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Maria Bitsakis, An Individual v. Jp Morgan Chase Bank

UNITED STATES DISTRICT COURT CENTRAL DISTRICT OF CALIFORNIA


February 1, 2012

MARIA BITSAKIS, AN INDIVIDUAL, PLAINTIFF,
v.
JP MORGAN CHASE BANK, U.S. BANK NATIONAL ASSOCIATION, AND DOES 1-50, INCLUSIVE, DEFENDANTS.

The opinion of the court was delivered by: Dean D. Pregerson United States District Judge

O

ORDER GRANTING MOTION TO DISMISS

[Dkt. No. 8]

Presently before the court is Defendants JP MORGAN CHASE BANK ("Chase") & U.S. BANK NATIONAL ASSOCIATION's Motion to Dismiss Plaintiff's Complaint. Having considered the submissions of the parties, the court GRANTS the motion on all claims and adopts the following Order.

I. Background

In August 2005, Maria Bitsakis ("Plaintiff") obtained two loans from Chase totaling $595,000*fn1 .

Throughout her Complaint and Opposition, Plaintiff alleges she was misled into believing that her loan*fn2 contained a fixed interest rate when, in fact, it was an adjustable one. While there is a dispute over when Plaintiff stopped paying her loans*fn3 , there is no argument that she ceased making payments.

In June 2009, Plaintiff voluntarily filed a bankruptcy petition under Chapter 7, which was granted in October 2009. In November 2009, Defendants commenced non-judicial foreclosure proceedings by sending Plaintiff a Notice of Default on the first -but not the second - loan. See RJN, Exh. E; in May 2011, Plaintiff filed suit in a California state court alleging the following claims: (1) misrepresentation and fraud, (2) rescission of contract and restitution of voidable cognovit note, (3)injunction against wrongful foreclosure based on cognovit note, (4) quiet Title, and (5) unfair business practice under California law. Defendants removed the action to this court and now move to dismiss.

II. JUDICIAL NOTICE

Defendants request that the Court take judicial notice of seven documents that are matters of public record: (1) the deed of trust dated August 1, 2005 and recorded August 11, 2005 in the Los Angeles County Recorder's office; (2) a copy of the Note dated August 1, 2005, certified as true and correct by the escrow officer, regarding the real property at issue in this action (located at 1356 W. 1st Street, Los Angeles, CA 90732); (3) a copy of the California Closed-End Deed of Trust dated August 2, 2005 -- certified as true and correct by the escrow of officer -- regarding the property at issue in this action; (4) a copy of the Closed-End Note with Balloon Addendum dated August 2, 2005, certified as true and correct by the escrow officer, regarding the real property at issue in this action; (5) the Notice of Default and Election to Sell Under Deed of Trust, with attached declaration, certified by First American Title Insurance Company as a true and correct copy of document recorded on November 12, 2009 as instrument No. 2009-1702878 in the Official Records of Los Angeles County; (6) Notice of Bankruptcy Case Filing for Case No. 2:09-bk-25953-SB, filed on June 23, 2009 and identifying Plaintiff as Debtor; (7) the discharge of Debtor for United States Bankruptcy Court, Central District of California Case No. 2:09-bk-25953-SB, Docket No. 15, entered on October 26, 2009.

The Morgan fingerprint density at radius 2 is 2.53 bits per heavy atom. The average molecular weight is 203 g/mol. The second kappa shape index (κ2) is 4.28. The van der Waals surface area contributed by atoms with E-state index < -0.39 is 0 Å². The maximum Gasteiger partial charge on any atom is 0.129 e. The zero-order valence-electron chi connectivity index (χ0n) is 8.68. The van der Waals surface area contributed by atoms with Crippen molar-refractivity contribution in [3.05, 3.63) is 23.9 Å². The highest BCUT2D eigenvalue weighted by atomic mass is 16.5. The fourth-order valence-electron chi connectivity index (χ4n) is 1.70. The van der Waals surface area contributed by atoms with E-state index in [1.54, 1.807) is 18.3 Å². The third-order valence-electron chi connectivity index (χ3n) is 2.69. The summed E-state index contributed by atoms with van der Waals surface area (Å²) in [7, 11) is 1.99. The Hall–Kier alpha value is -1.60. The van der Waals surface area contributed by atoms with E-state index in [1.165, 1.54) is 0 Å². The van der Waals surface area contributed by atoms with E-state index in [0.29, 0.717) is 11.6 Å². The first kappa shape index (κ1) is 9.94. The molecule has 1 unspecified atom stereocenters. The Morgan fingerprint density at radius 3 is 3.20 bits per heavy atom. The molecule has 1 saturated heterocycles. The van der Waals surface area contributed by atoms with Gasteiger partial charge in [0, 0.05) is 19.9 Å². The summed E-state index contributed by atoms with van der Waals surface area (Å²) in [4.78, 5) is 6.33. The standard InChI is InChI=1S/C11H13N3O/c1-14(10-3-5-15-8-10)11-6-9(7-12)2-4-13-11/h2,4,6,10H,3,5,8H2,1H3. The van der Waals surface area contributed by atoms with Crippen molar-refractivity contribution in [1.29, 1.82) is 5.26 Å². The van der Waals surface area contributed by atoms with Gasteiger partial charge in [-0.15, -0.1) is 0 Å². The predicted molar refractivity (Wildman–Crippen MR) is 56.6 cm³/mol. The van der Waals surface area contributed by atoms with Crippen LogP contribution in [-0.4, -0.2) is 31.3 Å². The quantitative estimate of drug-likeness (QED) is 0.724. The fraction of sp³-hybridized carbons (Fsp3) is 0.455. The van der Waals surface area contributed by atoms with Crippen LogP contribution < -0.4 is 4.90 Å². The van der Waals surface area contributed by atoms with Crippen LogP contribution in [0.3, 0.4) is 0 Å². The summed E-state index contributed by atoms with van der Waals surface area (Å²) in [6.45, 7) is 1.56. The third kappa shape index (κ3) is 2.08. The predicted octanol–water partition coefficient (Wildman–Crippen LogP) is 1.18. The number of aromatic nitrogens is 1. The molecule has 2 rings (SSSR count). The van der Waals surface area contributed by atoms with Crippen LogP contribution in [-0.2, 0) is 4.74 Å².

Under Federal Rule of Evidence 201, a court may take judicial notice of "matters of public record." Mack v. South Bay Beer Distrib., 798 F.2d 1279, 1282 (9th Cir. 1986). The Court GRANTS Defendants' request for judicial notice.

III. Legal Standard

Under Federal Rule of Civil Procedure 12(b)(6), a complaint is subject to dismissal when the plaintiff's allegations fail to state a claim upon which relief can be granted. When considering a 12(b)(6) motion to dismiss for failure to state a claim, "all allegations of material fact are accepted as true and should be construed in the light most favorable to [the] plaintiff." Resnick v. Hayes, 213 F.3d 433, 447 (9th Cir. 2000).